On-boarding: Are you enacting the lemon law strategy or rallying the troops?

Do you know?  Do you know the difference? 

Recently I was working with a company on their talent management strategy and I heard a number of things from the focus groups I ran for them.  A couple of items stood out:

  • People took the position because it was a job, not for any higher purpose
  • When they started they were never told why they were hired and what would make them successful
  • The orientation was short and administrative driven not learner or employee centered

The way we bring people on makes a big difference in how they perform, how they feel about their choice and whether or not they will stay.  Some of your employees may feel like people do after buying a used car…buyer’s remorse.  They may even want to take advantage of the lemon law and go find a new job.  Other employees may feel a sense of pride from day one.  What is the difference?

  • Job fit
  • Their manager
  • The employer’s on-boarding practice

Typically the last item, the employer’s on-boarding practice, or lack thereof, impacts the first two bullets.  Too many times we have a poor selection process and leave our manager out in the cold when supporting them around the on-boarding process.  Any on-boarding process should include:

  • Clear reason why they were hired and why they will be successful
  • At least a 3-6 month plan
  • Developmental plan based on information collected in the selection process
  • A buddy, mentoring, and/or coaching component
  • Self paced learning component
  • Connections to people and various departments in the organization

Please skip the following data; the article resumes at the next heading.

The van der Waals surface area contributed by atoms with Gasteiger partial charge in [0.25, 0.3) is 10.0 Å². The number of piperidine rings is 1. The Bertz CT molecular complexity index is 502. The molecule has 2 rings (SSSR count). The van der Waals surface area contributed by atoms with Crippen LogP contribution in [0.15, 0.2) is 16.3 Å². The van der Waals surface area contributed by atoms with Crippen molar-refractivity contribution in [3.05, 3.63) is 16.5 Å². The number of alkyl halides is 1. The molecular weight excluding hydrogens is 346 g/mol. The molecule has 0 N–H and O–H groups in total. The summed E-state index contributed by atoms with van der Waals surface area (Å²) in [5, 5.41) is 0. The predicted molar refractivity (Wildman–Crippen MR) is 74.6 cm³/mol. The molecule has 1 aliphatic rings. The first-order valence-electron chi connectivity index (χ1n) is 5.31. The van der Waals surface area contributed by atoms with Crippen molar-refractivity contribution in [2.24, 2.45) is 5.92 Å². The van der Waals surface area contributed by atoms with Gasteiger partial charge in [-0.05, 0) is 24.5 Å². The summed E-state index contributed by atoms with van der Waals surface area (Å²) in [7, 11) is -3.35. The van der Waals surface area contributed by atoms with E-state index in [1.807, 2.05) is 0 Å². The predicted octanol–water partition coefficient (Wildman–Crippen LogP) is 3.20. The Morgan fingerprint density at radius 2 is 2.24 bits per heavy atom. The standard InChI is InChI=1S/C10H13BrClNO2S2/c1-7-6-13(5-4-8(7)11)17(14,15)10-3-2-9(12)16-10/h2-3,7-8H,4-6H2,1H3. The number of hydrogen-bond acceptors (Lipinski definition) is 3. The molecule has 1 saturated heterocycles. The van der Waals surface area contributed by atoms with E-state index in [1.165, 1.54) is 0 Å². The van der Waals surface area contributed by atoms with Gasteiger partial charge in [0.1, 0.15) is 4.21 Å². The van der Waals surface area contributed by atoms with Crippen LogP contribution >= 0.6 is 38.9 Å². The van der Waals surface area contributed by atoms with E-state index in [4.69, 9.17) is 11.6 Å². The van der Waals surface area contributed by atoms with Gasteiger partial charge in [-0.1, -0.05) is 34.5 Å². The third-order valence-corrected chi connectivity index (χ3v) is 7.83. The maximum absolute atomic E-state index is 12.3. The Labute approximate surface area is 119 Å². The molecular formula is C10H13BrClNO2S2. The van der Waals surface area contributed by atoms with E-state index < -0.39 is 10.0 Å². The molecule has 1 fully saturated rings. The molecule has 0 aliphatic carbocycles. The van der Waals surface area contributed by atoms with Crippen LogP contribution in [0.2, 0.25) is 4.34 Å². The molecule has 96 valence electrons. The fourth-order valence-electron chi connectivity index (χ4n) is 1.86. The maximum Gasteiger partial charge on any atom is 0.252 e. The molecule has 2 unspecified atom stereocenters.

• And a quick win!

Here are some questions to ask yourself:

  1. How do you make a new employee feel welcome?
  2. How do you help a new employee feel connected?
  3. What do you do to inspire and stir the passion of a new employee?
  4. To what extent are new employees encourage and even supported in meeting and talking with key executives?
  5. How do you help illustrate the big picture and strategy to your new employees?
  6. How interactive is your process?
  7. To what extent can you off-load paperwork and other items to technology?
  8. Is your orientation effort design for HR’s ease or the employee’s benefit?
  9. How much information do make a new employee swallow and in what amount of time?
  10. What symbols, stories, and rituals do you utilize to demonstrate the value your company brings to the community, employees, and customers?
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5 thoughts on “On-boarding: Are you enacting the lemon law strategy or rallying the troops?

  1. Great post! I welcome you and your readers to join our lively discussions on Onboarding Best Practices- Clearing the 90 Day Hurdle on LinkedIn http://tinyurl.com/6tq5zs

    And those of you who would like some tips for leaders onboarding into a new organization, here’s a report to help
    http://www.clearingthe90dayhurdle.com/top10-report.shtml

    Cheers!
    Sue
    Follow me on Twitter: http://twitter.com/onboardingcoach
    Connect to me on LinkedIn: http://linkedin.com/in/sueedwards
    Blog: http://development-by-design.blogspot.com/

  2. Great piece that will hopefully make some companies stop and take pause. The first few days of employment and even during the hiring process can leave a huge impression on employees. Make them feel at home, share the company mission and everyone wins. Don’t forget customer service training in this period, too. As this piece points out (http://www.upyourservice.com/learning-library/customer-service-culture/get-new-staff-to-self-select), it’s critical.

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